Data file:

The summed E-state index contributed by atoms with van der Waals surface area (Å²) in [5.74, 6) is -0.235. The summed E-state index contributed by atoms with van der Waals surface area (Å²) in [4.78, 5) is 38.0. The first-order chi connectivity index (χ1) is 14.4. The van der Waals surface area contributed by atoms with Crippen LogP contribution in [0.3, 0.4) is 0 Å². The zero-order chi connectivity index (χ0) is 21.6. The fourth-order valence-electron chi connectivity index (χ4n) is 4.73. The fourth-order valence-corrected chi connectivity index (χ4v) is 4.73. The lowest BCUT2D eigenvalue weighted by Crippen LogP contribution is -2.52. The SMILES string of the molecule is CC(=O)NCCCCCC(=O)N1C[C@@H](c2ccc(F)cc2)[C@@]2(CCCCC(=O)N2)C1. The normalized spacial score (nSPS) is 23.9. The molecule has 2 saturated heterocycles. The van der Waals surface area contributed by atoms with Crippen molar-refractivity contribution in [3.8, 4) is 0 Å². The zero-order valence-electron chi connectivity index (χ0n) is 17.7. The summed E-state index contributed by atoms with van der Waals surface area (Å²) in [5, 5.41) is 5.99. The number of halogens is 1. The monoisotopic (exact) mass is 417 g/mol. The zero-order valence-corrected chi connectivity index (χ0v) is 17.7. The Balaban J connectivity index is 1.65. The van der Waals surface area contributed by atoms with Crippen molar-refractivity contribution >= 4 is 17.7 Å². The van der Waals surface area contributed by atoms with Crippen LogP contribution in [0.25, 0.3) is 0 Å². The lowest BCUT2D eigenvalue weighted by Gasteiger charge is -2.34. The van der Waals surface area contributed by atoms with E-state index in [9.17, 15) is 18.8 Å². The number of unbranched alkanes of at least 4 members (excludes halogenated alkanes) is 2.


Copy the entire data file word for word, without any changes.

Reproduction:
The summed E-state index contributed by atoms with van der Waals surface area (Å²) in [5.74, 6) is -0.235. The summed E-state index contributed by atoms with van der Waals surface area (Å²) in [4.78, 5) is 38.0. The first-order chi connectivity index (χ1) is 14.4. The van der Waals surface area contributed by atoms with Crippen LogP contribution in [0.3, 0.4) is 0 Å². The zero-order chi connectivity index (χ0) is 21.6. The fourth-order valence-electron chi connectivity index (χ4n) is 4.73. The fourth-order valence-corrected chi connectivity index (χ4v) is 4.73. The lowest BCUT2D eigenvalue weighted by Crippen LogP contribution is -2.52. The SMILES string of the molecule is CC(=O)NCCCCCC(=O)N1C[C@@H](c2ccc(F)cc2)[C@@]2(CCCCC(=O)N2)C1. The normalized spacial score (nSPS) is 23.9. The molecule has 2 saturated heterocycles. The van der Waals surface area contributed by atoms with Crippen molar-refractivity contribution in [3.8, 4) is 0 Å². The zero-order valence-electron chi connectivity index (χ0n) is 17.7. The summed E-state index contributed by atoms with van der Waals surface area (Å²) in [5, 5.41) is 5.99. The number of halogens is 1. The monoisotopic (exact) mass is 417 g/mol. The zero-order valence-corrected chi connectivity index (χ0v) is 17.7. The Balaban J connectivity index is 1.65. The van der Waals surface area contributed by atoms with Crippen molar-refractivity contribution >= 4 is 17.7 Å². The van der Waals surface area contributed by atoms with Crippen LogP contribution in [0.25, 0.3) is 0 Å². The lowest BCUT2D eigenvalue weighted by Gasteiger charge is -2.34. The van der Waals surface area contributed by atoms with E-state index in [9.17, 15) is 18.8 Å². The number of unbranched alkanes of at least 4 members (excludes halogenated alkanes) is 2.